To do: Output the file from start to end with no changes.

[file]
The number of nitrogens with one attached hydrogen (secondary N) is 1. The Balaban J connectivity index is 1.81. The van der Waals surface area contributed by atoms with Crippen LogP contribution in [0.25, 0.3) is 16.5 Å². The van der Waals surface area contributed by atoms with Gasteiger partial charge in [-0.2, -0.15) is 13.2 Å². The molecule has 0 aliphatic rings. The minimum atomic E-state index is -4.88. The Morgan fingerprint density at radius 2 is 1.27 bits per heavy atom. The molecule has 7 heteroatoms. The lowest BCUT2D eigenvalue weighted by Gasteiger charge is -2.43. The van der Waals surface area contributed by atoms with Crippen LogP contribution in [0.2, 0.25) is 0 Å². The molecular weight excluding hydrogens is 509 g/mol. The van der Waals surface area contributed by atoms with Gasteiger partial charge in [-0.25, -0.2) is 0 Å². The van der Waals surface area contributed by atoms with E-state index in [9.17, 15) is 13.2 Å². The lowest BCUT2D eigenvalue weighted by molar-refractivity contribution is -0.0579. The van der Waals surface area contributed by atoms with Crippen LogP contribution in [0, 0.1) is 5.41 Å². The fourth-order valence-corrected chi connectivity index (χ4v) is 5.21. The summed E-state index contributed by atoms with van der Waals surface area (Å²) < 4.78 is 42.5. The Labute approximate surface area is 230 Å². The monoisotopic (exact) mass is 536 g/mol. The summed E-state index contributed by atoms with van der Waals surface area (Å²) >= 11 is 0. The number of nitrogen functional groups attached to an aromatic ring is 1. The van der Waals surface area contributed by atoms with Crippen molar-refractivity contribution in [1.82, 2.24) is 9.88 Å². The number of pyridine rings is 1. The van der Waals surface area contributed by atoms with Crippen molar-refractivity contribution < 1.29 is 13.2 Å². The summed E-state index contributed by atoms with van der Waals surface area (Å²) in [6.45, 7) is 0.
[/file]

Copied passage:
The number of nitrogens with one attached hydrogen (secondary N) is 1. The Balaban J connectivity index is 1.81. The van der Waals surface area contributed by atoms with Crippen LogP contribution in [0.25, 0.3) is 16.5 Å². The van der Waals surface area contributed by atoms with Gasteiger partial charge in [-0.2, -0.15) is 13.2 Å². The molecule has 0 aliphatic rings. The minimum atomic E-state index is -4.88. The Morgan fingerprint density at radius 2 is 1.27 bits per heavy atom. The molecule has 7 heteroatoms. The lowest BCUT2D eigenvalue weighted by Gasteiger charge is -2.43. The van der Waals surface area contributed by atoms with Crippen LogP contribution in [0.2, 0.25) is 0 Å². The molecular weight excluding hydrogens is 509 g/mol. The van der Waals surface area contributed by atoms with Gasteiger partial charge in [-0.25, -0.2) is 0 Å². The van der Waals surface area contributed by atoms with E-state index in [9.17, 15) is 13.2 Å². The lowest BCUT2D eigenvalue weighted by molar-refractivity contribution is -0.0579. The van der Waals surface area contributed by atoms with Crippen LogP contribution in [0, 0.1) is 5.41 Å². The fourth-order valence-corrected chi connectivity index (χ4v) is 5.21. The summed E-state index contributed by atoms with van der Waals surface area (Å²) < 4.78 is 42.5. The Labute approximate surface area is 230 Å². The monoisotopic (exact) mass is 536 g/mol. The summed E-state index contributed by atoms with van der Waals surface area (Å²) >= 11 is 0. The number of nitrogen functional groups attached to an aromatic ring is 1. The van der Waals surface area contributed by atoms with Crippen molar-refractivity contribution in [1.82, 2.24) is 9.88 Å². The number of pyridine rings is 1. The van der Waals surface area contributed by atoms with Crippen molar-refractivity contribution < 1.29 is 13.2 Å². The summed E-state index contributed by atoms with van der Waals surface area (Å²) in [6.45, 7) is 0.